If you are a frequent reader of our fishing reports, you will likely remember the circumstances of Big Wadleigh Pond. Big Wadleigh Pond is located at the northern edge of the Moosehead Lake Region in T8 R15 WELS. It is one of just 12 native Arctic char waters in the lower 48 states. An illegal introduction of smelt nearly 10 years ago threatened to wipe out the char in this 157-acre pond.
In the spring of 2011, we netted 10 adult char and implanted them with radio transmitters donated by the Natural Resource Education Center at Moosehead, so that we could return in the fall just before spawning occurred and hopefully locate and capture these fish and many others. We did just that, and moved 60 adult char to Mountain Springs Trout Farm, a private hatchery, in Frenchville. These adults were stripped of eggs and milt, and their progeny have been raised at the facility along with native brook trout that were also captured from the ill-fated pond.
While these fish were held and raised in Frenchville, we chemically reclaimed the pond in the fall of 2012. It was arduous work. Hurricane Sandy delayed our chemical shipment from New Jersey in early November and the Maine weather did not cooperate either. Scattered snow squalls, moderate west winds, and subfreezing temperatures were the forecast for the day and the weatherman was right on the mark. The crew of IFW Fisheries Biologists was up before dawn and on the water as the sun crested the shoreline. This was one of the largest chemical reclamations ever attempted by the Department and we had scheduled two days to apply the entire dosage of chemical. However, it was clear that the pumps that were mixing the chemical with water would freeze overnight if the project was kept on schedule. Therefore, the crew worked relentlessly to complete the project in one long day. About an hour after sunset on November 6th 2012, we distributed the last barrel of rotenone into Big Wadleigh Pond. We observed thousands of dead smelt floating up over the following days as the chemical thoroughly dispersed in the pond. The chemical was active all winter and into early spring, therefore, we held off re-stocking the pond with its native fish until this fall.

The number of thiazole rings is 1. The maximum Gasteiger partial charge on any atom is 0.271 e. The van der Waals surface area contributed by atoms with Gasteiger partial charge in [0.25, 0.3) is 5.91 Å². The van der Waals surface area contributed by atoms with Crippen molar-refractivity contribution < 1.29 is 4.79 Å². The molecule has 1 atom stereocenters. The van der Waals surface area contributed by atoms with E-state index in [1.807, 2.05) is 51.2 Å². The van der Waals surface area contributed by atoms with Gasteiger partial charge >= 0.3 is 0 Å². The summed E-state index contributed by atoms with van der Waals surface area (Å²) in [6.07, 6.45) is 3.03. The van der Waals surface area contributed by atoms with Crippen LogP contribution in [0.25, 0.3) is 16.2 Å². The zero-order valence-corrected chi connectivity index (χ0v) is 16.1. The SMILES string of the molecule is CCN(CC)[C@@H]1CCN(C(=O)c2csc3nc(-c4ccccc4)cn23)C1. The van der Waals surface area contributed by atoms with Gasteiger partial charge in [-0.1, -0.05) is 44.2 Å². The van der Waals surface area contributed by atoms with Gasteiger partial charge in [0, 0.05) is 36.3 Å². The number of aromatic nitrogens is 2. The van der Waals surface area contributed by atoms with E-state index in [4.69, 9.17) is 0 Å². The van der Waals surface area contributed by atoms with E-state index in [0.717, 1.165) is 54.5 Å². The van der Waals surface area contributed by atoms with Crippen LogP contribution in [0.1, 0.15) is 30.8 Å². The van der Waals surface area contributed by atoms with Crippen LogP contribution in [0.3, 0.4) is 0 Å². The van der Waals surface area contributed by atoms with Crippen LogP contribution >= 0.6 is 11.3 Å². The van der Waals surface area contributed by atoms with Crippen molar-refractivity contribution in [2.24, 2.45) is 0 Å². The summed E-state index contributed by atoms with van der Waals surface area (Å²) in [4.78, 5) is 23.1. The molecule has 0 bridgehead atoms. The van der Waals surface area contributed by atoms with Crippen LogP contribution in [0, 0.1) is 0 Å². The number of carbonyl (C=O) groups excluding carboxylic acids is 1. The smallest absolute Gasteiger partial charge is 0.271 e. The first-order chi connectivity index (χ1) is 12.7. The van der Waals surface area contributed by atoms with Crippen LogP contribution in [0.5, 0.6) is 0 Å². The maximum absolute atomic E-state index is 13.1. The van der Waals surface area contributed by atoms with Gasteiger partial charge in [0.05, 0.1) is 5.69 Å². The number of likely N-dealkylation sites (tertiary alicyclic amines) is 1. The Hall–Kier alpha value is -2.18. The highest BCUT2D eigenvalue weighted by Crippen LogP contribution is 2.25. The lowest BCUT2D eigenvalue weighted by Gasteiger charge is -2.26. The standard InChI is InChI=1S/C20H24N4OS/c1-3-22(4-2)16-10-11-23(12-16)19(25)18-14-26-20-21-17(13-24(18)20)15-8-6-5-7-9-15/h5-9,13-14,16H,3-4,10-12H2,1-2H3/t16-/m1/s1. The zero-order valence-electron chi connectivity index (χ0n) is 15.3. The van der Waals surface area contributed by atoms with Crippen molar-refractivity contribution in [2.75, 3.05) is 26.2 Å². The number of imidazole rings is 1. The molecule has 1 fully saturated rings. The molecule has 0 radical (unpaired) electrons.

On October 24th, 2013 we met with Gary Picard, operator of Mountain Springs Trout Farm, with a truckload of native brook trout and char destined for Big Wadleigh Pond. We restocked approximately 650 char fingerlings, 2 char adults, and 3,500 brook trout fry/fingerlings. We held some fish in reserve at the hatchery for a spring stocking and to allow us to take more eggs and milt this fall.
We hope that the char and brook trout will re-establish over the next few years in the absence of smelt and once again Big Wadleigh Pond will have flourishing populations of these native fish that provide such a unique fishing opportunity in Maine. In most cases, there is no option for restoration and the impacts of non-native fish introductions are permanent and devastating to native fish. We must all work together to stop the epidemic of illegal fish introductions which represent the largest threat to Maine’s indigenous fish species.
I’ve added a number of new pictures and you can view a photo history of the project here: http://s1133.photobucket.com/user/TimObrey/library/Big%20Wadleigh%20Pond%20-%20Arctic%20Char%20restoration
June 13, 2013
Moosehead Lake Region Fishing Report - Submitted by: Tim Obrey – Regional Fisheries Biologist
Another Project to Improve Access for Anglers
You may recall last winter I wrote a fishing report outlining our collaborative efforts with Elliotsville Plantation Inc (EPI) to improve access to popular fishing holes like Big and Little Benson Ponds in Bowerbank. We received a lot of positive feedback from anglers after they learned they could once again access Big Benson Pond in the winter on their snowsleds using some of the traditional trail routes.
EPI also owns land in the Town of Elliotsville that includes some premier wild and stocked brook trout waters. EPI representatives have been working hard to develop a trail network to these ponds and recently teamed up with the IFW and Boy Scout Troop 61 from the Parkman-Guilford area to build some canoe storage racks along the shore of three of these trout ponds. Some of the scouts hiked in the day before from Shirley and camped overnight. On Sunday, the team went to work using materials purchased by EPI constructing nice new racks on the shores of Little Wilson Pond, Moose Pond, and Prescott Pond. This effort will help keep the area clean and organized while giving anglers the opportunity to once again store their canoes at these remote ponds. While the no motorized vehicle rules are still in place on this parcel, anglers can carry their canoes in and leave them on these new storage racks. EPI simply requests that you label your canoe with your name and phone number so they can keep track of derelict boats in the future. Anglers and hikers can park at the campsites near Little Wilson Falls then hike a little more than a mile into these great trout ponds. This is a terrific opportunity to fish some beautiful trout ponds in a remote setting. We hope anglers will take advantage of it.